glawcal comments

articles

Our concerns

The growth in green energy investments worldwide is an important reality and rising trends are to be expected in the future. When designing the proper policy agenda for renewable energy investments, we must take into consideration the legal, regulatory and political frameworks in both developing and developed countries. gLAWcal aims at analyzing national approaches on the matter, combining scientific, social and economic considerations. At the same time, it wishes to develop partnerships among European and non-European institutions, so as to deliver an integrated approach on sustainable energy investments, combining global and local perspectives.
The need to prevent the abuse of intellectual property rights by right holders or the resort to practices which unreasonably restrain trade or adversely affect the international transfer of technology are topical issues that affects international relations. It is crucial for developing countries to achieve a substantive degree of IPR protection, not only for the promotion of creativity and innovation, but also for the maximization of technology transfer from developed countries. gLAWcal examines IPR regimes and their impact on competition with the objective of providing a better understanding of the competition-dimension of IP rights. Intellectual property rights are also extremely crucial to sustainable development in manifold ways, from the protection of traditional knowledge and cultural products, to access to essential medicines. Our organization focuses on the policy frameworks and institutions shaping debate and policy development in this sector.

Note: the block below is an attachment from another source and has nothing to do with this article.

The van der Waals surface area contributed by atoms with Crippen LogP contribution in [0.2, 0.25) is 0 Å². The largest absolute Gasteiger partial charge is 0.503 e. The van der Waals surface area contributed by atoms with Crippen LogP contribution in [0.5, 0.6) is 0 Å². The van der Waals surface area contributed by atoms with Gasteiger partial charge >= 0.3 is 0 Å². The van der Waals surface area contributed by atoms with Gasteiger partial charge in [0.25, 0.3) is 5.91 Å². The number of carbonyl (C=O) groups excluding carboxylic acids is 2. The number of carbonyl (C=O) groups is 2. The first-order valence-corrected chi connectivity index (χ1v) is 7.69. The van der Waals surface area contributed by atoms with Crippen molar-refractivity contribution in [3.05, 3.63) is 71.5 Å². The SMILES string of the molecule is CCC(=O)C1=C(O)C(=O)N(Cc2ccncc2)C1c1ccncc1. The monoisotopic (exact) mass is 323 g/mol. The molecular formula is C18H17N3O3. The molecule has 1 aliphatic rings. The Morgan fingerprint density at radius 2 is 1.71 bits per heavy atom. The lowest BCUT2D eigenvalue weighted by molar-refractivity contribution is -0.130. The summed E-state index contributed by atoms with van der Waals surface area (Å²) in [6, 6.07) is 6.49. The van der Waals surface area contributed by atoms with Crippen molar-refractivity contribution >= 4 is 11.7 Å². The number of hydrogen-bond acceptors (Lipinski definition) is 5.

In the last fifteen years, all around the world there has been a tendency to put much hope in the rise of civil society, its emergence being welcomed as a sign of progress towards a more democratic system. Many places in the world are today laboratories for change thanks to bottom-up movements supported by civil society organizations. By looking at contentious politics and how they converge and interact with institutional politics, we can better understand what directions a country’s political system and its governance is taking. gLAWcal supports collective forms of actions aimed at the creation of better societies, on many social issues, and in various geographical areas.
Improvements in people’s economic wellbeing have increased citizen demands for a cleaner environment. As societies undergo the transition to industrial development and modernity, their citizens begin to concern themselves with needs and wants beyond the material, including the protection of the environment. However, growing levels of environmental consciousness and awareness are often not matched by proper environmental legislation enforcement at the local level. gLAWcal looks at environmental rights developments in developing countries, and aims at delivering policy advices and capacity building support in areas where law implementation is lacking. With this purpose, our organization seeks to improve environmental protection not only for the benefit of the populations directly affected, but also for the sake of the entire planet.